Arpitania

Context of Arpitania

Arpitania (Arpitan and Italian: Arpitania, French: Arpitanie) is a controversial term which denotes the purported ethnic or cultural unity of the Western Alps, represented by speakers of Franco-Provençal (termed Arpitan).

"Arpitania" roughly corresponds to the historical County of Savoy and its successor state the Duchy of Savoy:

  • France (Ain, Rhône, Savoie, Haute-Savoie, a big part of the Isère department, southern Franche-Comté). The northwestern salient (roughly a strip between Mâcon and Roanne) is seen linguistically transitional between Arpitan, Occitan, and other Oïl languages.
  • Italy (Aosta Valley, parts of Piedmont, Faeto and Celle di San Vito in the Province of Foggia, in Apulia)
  • Switzerland (Romandy, excluding the northern and western parts of Jura)

The terms Arpitan and Arpitania (Arpitanie) are neologisms coined in the 1970s by ...Read more

Arpitania (Arpitan and Italian: Arpitania, French: Arpitanie) is a controversial term which denotes the purported ethnic or cultural unity of the Western Alps, represented by speakers of Franco-Provençal (termed Arpitan).

"Arpitania" roughly corresponds to the historical County of Savoy and its successor state the Duchy of Savoy:

  • France (Ain, Rhône, Savoie, Haute-Savoie, a big part of the Isère department, southern Franche-Comté). The northwestern salient (roughly a strip between Mâcon and Roanne) is seen linguistically transitional between Arpitan, Occitan, and other Oïl languages.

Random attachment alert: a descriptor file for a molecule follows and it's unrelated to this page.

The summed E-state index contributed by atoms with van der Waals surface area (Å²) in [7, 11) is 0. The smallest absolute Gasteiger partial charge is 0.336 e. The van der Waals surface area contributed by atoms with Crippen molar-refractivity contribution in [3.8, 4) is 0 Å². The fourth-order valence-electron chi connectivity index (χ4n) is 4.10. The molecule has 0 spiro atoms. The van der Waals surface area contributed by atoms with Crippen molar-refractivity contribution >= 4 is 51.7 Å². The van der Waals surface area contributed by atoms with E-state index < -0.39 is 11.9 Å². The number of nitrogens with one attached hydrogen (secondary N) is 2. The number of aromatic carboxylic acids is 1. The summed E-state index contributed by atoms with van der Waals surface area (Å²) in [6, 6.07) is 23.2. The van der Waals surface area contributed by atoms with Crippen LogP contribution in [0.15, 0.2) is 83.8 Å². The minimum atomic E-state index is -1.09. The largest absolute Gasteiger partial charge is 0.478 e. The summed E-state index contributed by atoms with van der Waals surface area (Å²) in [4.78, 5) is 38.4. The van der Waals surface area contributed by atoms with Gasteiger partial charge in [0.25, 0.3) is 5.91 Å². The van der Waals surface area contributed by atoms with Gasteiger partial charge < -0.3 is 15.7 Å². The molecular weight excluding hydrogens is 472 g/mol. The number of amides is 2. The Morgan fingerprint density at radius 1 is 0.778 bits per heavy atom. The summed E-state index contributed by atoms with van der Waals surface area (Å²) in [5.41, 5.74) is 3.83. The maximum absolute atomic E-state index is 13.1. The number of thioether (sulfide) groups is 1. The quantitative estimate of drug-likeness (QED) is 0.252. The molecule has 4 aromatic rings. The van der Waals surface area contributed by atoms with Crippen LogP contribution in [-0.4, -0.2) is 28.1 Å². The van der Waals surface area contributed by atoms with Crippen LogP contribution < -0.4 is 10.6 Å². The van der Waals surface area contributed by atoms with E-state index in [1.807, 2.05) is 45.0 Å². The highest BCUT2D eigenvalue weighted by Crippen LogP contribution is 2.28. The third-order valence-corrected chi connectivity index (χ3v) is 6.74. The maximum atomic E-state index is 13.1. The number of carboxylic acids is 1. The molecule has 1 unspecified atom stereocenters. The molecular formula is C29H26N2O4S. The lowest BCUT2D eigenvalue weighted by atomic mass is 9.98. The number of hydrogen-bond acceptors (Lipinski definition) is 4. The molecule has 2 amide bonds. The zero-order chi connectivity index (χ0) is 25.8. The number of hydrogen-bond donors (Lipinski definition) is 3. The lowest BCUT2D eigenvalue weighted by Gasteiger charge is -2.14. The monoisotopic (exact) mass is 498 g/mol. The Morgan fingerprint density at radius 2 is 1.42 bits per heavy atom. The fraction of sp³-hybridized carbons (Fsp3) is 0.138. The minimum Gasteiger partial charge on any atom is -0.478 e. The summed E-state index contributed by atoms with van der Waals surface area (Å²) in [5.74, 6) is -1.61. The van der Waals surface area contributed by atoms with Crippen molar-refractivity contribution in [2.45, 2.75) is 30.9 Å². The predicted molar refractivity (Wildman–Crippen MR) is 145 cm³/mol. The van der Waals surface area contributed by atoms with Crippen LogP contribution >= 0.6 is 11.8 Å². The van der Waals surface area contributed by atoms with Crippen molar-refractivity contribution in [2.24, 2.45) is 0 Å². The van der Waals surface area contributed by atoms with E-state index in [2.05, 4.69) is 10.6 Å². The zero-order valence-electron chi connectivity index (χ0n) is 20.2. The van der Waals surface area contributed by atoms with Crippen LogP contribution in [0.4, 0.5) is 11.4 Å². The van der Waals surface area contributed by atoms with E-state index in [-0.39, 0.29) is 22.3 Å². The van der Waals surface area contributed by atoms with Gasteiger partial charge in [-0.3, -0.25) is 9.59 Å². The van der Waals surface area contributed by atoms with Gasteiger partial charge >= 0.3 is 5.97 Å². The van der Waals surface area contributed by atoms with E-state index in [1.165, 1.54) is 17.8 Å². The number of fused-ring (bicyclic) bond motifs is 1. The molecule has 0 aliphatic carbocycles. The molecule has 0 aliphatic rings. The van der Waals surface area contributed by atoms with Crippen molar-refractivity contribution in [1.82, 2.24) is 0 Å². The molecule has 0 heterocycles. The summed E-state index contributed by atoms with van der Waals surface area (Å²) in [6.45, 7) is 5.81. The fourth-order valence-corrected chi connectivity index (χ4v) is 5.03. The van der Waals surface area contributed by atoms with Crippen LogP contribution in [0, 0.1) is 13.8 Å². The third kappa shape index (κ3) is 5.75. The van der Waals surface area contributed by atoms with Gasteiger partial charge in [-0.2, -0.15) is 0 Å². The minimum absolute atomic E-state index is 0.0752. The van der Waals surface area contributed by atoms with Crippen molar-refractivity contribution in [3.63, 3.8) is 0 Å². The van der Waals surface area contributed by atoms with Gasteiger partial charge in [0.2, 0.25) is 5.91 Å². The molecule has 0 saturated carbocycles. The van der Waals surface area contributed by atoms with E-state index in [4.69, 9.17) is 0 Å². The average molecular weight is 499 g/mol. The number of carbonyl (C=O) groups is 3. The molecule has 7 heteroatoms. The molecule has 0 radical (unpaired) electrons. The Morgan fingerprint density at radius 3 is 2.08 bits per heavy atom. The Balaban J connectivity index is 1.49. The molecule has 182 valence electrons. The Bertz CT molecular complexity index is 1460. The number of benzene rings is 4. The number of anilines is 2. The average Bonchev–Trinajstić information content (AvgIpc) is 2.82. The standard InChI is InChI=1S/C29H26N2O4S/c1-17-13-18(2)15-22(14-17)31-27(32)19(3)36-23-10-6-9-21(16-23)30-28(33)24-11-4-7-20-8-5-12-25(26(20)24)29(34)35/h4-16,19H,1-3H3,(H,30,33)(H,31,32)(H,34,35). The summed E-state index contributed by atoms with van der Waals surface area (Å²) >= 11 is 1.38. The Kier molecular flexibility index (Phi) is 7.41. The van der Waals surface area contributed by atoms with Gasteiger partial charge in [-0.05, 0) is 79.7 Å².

• Italy (Aosta Valley, parts of Piedmont, Faeto and Celle di San Vito in the Province of Foggia, in Apulia)
  • Switzerland (Romandy, excluding the northern and western parts of Jura)

The terms Arpitan and Arpitania (Arpitanie) are neologisms coined in the 1970s by Joseph Henriet (born 1945), a Communist school teacher who was influenced by the Basque activist Federico Krutwig. In his Garaldea (published 1978), Krutwig names the Basques "Garalditans", a purported Neolithic race which he claimed existed thousands of years ago. Looking for racial or linguistic remnants of the "Garalditans", he moved to the Aosta Valley in 1970, constructing Basque etymologies for local placenames.

In Aosta, Krutwig befriended the young Maoist activist Joseph Henriet. Influenced by Krutwig, Henriet declared the local patois the descendant of the Neolithic "Garalditan language". He later replaced the term garalditan with harpitan, a conflation of the patois words arpa "alp", arpian "one who works on an alp", and the Basque etymology Basque harri-pe "under the rocks" proposed by Krutwig.

Around 1980, Harriet dropped the Basque-inspired initial h-, now proposing an "Arpitan confederation" (Confédération arpitane) uniting Savoy and the Valais (but not including the patois-speaking Vaud). With the failure of his Arpitan political movement, he retired to private life.

The term arpitan since the 1990s has found usage beyond the immediate sphere of Henriet's activities, especially driven by online use. Pichard (2009) suggests its newfound success was due to the happy rhyme with Occitan and the unwieldiness of the alternative francoprovençal. The alternative term patois, while viewed with affection in Switzerland, has a condescending or "humiliating" connotation in France. An Aliance Culturèla Arpitana was founded in 2004.

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